An infusion bag and tube. The tube is making the shape of a key.

My Infusion Essentials

Shortly after my Crohn’s disease diagnosis, I began my first biologic medication - one that was administered every eight weeks via IV infusion.

As someone who had previously endured multiple hospitalizations, IV medications, tests, and procedures, the idea of infusion medication did not stress me out, but I wasn’t sure what to expect. What would the appointment be like? How long would I be at the hospital? What would I feel like afterward?

How I prepare for IV infusions

I’m now five years into my infusion journey and I feel like I’ve gained a good bit of wisdom on managing IV therapy.

What I do in the days prior

Hydrate, hydrate, hydrate. I can’t stress this enough!! When you are better hydrated, it makes the IV access much easier for the nurses. Your veins are more visible and easier to use when you’re hydrated, and this makes for a smoother experience all around.

More on this topic

Having a good water intake in the days leading up to your infusion will also help your body accept the medication, and, in my experience, it leaves you less likely to experience some of the typical side effects like headaches, dehydration, and fatigue.

Personally, I have found that eating a higher amount of protein the day before my infusion also helps my energy levels and my ability to tolerate the medication.

Essentials to keep in your bag

Wherever you get your infusion medication, you’ll likely be there for several hours. Especially in the times of COVID-19, when you likely cannot have anyone accompany you, it might feel daunting to use up that time and stay calm and relaxed while the medication is flowing into your IV. Here are some suggestions on what to pack in your bag (or have nearby):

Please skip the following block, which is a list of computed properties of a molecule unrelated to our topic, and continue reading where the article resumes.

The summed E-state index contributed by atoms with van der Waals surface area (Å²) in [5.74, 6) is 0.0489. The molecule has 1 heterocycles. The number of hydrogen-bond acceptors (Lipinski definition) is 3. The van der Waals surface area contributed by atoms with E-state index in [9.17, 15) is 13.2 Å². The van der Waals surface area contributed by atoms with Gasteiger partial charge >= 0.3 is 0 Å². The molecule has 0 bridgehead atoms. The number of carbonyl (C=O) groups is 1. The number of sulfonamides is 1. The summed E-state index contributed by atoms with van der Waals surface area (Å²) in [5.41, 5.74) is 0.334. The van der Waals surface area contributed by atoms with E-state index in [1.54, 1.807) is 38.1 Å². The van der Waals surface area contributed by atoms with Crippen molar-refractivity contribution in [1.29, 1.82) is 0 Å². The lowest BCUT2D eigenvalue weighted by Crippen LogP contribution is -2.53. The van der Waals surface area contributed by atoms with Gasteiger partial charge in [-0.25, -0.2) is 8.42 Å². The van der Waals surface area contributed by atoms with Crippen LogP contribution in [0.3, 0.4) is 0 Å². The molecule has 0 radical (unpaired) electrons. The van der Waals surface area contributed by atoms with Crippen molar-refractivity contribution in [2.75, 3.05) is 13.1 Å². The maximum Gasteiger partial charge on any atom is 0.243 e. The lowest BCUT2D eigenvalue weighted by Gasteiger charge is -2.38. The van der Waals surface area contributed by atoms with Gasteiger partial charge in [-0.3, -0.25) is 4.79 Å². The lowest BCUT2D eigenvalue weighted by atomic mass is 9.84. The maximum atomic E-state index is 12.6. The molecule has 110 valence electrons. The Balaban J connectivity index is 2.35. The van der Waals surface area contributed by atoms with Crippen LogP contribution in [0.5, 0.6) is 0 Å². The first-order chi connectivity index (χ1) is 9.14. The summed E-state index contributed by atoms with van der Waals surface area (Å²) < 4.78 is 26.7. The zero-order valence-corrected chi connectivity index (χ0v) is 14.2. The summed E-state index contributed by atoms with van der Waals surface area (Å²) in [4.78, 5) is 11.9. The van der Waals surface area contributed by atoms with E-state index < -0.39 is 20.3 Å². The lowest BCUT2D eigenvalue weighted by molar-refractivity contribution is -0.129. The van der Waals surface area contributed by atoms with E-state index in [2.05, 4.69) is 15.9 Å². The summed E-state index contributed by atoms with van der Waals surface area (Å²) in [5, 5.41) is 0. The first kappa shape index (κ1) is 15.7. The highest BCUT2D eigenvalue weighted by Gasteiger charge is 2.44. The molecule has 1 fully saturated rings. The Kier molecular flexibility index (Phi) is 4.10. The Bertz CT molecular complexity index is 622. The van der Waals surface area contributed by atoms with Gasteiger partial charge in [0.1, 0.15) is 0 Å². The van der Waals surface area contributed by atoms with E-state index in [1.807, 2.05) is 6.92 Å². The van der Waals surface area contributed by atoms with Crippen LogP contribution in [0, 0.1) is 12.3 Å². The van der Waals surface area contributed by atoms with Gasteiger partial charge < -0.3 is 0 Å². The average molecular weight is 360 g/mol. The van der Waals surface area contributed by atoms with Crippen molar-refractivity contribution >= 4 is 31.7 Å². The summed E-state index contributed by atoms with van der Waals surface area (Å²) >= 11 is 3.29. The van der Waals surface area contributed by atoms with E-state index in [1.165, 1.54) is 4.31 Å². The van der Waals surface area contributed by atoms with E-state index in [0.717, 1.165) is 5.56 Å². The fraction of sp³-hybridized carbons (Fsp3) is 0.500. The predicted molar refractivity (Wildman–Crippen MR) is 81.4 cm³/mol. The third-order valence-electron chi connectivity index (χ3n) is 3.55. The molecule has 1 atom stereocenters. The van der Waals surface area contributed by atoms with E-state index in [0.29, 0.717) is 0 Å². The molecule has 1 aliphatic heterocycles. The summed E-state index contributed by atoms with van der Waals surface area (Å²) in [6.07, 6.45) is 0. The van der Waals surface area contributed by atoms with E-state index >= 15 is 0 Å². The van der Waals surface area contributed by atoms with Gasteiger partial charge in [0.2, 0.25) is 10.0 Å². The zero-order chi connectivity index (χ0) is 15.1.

1. A water bottle
  2. Snacks!! This is huge for me and I’m always in the camp that I can’t have too many snack options. Sometimes I don’t eat anything, but more often than not, I’m really grateful to have some things to munch on. My old infusion center was in the same building as a restaurant and patients could order breakfast or lunch to be delivered during the appointment. It was great!
  3. Entertainment - This may vary from person to person, but I’ve always found that my phone, tablet, or laptop are my best option. I usually opt to watch something and often fall asleep during my infusion time. Other ideas include a book, a small craft like knitting or coloring, a journal, or a book of crossword puzzles. (Note: for anything electronic, you’ll want to make sure you have a charger/charging cable and/or a portable battery!)
  4. Headphones/Airpods - If you’re hoping to watch something in a public space (like an infusion center or the hospital), you’ll also want to bring headphones so as to not disturb other patients.
  5. A small blanket! Many infusion centers and hospitals offer these, but I’ve always been a bigger fan of my own. Something not too large that I can fold or roll up and throw in my shoulder bag has been a huge comfort to me, especially when I’m feeling exhausted and want to rest.

If there’s anything else in your infusion essentials list, please comment below. I’d love to hear about them!

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